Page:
Quality Street tins shrink

Nestle

The food industry is up to its duping tricks again according to a new report that reveals we'll be getting less of our family favourite chocolates this Christmas.

Nestle has cut the quantity of Quality Street chocolates in its tins for the festive season, yet failed to slash the price.%VIRTUAL-SkimlinksPromo%

We reported earlier this year how sizing tricks from supermarkets and food brands are duping consumers into paying more for less.

Now a report from trade magazine, The Grocer, reports that the size of Quality Street tins – a household staple across the country come Christmas time – have been reduced in size by 18% from 1kg to 820g.
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Producer Nestle has been criticised for failing to reduce the price of the chocolates, prompting campaigners to describe the move as a hidden price rise.

The report in trade magazine The Grocer said: "The Christmas shrink ray has struck again, and this year it is Nestle pulling the trigger.

"The tins are being sold by Tesco for £5, the same price as last year's larger tins, though Nestle claimed the recommended selling price was lower."

More for less
Nestle's decision follows similar moves from other Christmas favourites last year, which saw Cadbury's Roses reduce from from 975g to 850g and Heroes chocolates cut from 950g to 800g.

The move to reduce product sizes is increasingly widespread throughout the industry as supermarkets and food brands attempt to counter rising production and food costs. The impact on confectionary has been particularly noticeable, with Mars and Dairy Milks reducing in size, while Bassett's Liquorice Allsorts and Jelly Babies, Maynards Wine Gums and Haribo have also reduced in weight.

Underhand pricing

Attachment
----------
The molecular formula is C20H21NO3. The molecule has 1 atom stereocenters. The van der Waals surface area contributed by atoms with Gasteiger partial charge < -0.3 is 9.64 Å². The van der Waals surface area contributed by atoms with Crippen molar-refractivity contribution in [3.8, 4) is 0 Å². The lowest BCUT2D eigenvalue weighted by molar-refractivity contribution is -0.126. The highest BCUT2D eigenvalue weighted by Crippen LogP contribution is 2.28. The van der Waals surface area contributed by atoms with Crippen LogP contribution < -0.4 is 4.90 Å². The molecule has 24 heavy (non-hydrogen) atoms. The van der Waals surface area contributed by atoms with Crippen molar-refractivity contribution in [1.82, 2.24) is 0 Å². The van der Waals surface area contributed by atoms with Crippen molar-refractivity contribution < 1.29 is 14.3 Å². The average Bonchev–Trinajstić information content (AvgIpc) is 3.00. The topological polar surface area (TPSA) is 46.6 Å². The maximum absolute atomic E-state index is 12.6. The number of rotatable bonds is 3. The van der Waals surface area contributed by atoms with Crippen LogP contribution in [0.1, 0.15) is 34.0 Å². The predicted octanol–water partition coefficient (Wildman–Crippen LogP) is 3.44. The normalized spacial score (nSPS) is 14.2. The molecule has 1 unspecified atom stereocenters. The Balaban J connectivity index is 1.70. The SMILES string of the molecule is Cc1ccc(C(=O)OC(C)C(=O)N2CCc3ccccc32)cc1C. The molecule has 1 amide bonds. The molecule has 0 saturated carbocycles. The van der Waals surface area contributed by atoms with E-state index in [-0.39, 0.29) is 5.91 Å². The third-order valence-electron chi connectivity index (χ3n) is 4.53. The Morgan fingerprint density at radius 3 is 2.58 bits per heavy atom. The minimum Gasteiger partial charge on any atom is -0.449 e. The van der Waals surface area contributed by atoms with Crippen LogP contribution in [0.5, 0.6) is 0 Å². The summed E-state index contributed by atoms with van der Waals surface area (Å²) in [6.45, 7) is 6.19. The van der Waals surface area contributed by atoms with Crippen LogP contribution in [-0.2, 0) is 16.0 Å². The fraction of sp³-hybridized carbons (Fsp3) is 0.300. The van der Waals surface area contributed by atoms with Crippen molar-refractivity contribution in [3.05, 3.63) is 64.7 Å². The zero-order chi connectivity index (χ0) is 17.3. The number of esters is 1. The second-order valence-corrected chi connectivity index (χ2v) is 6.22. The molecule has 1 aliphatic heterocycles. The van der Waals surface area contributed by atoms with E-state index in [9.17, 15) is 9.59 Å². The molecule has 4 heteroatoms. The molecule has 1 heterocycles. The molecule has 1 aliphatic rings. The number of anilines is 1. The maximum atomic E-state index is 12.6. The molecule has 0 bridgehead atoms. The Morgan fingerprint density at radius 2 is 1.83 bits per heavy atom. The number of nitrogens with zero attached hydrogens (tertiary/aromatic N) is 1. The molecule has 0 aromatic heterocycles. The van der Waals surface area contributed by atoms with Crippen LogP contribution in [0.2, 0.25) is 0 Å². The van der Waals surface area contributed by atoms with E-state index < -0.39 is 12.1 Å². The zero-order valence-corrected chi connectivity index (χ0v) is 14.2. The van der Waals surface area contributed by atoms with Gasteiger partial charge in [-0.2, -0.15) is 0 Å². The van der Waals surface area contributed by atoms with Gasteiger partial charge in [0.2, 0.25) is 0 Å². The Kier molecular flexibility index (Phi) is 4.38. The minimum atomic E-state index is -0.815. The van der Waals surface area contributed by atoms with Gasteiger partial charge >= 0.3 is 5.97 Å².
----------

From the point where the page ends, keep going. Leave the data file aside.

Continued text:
Consumer watchdog Which? accused confectionary companies of "treating customers like idiots" and said that shrinking products is just an underhand way of raising prices.

As part of a wider call for clearer pricing to allow customers to accurately compare the price of products, the consumer champion is campaigning for supermarkets to improve the way they display unit prices.

Which? executive director, Richard Lloyd, says: "People are struggling with rising food prices and shouldn't be expected to carry a calculator around the supermarket in order to work out the best value. We want supermarkets to help their customers through clear and consistent unit pricing."

In the meantime, consumers are urged to vote with their feet and simply avoid products that they don't feel genuinely offer good value for money.

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Quality Street tins shrink

Using a mobile phone to make and receive calls, send texts and browse the web while abroad can be extremely costly – especially if you are travelling outside the European Union (EU), where calls can cost up to 10 times as much as at home.

To avoid high charges, Carphone Warehouse suggests tourists ensure a data cap is in place, use applications to check data usage, turn off 'data roaming', avoid data-intensive applications such as Google Maps and YouTube and use wi-fi spots to update social networking sites.

Payment Protection Insurance (PPI) is supposed to help people to continue meeting their loan, mortgage or credit card repayments if they fall ill or lose their jobs. However, policies are often over-priced, riddled with exclusions and sold to people who could not make a claim if they needed to.

At one point, sale of this cover - which was often included automatically in loan repayments - was estimated to boost the banks' profits by up to £5 billion a year.
Now, though, consumers who were mis-sold PPI can fight back by complaining to the bank or lender concerned and taking their case to the Financial Ombudsman Service (08000 234567) should the response prove unsatisfactory.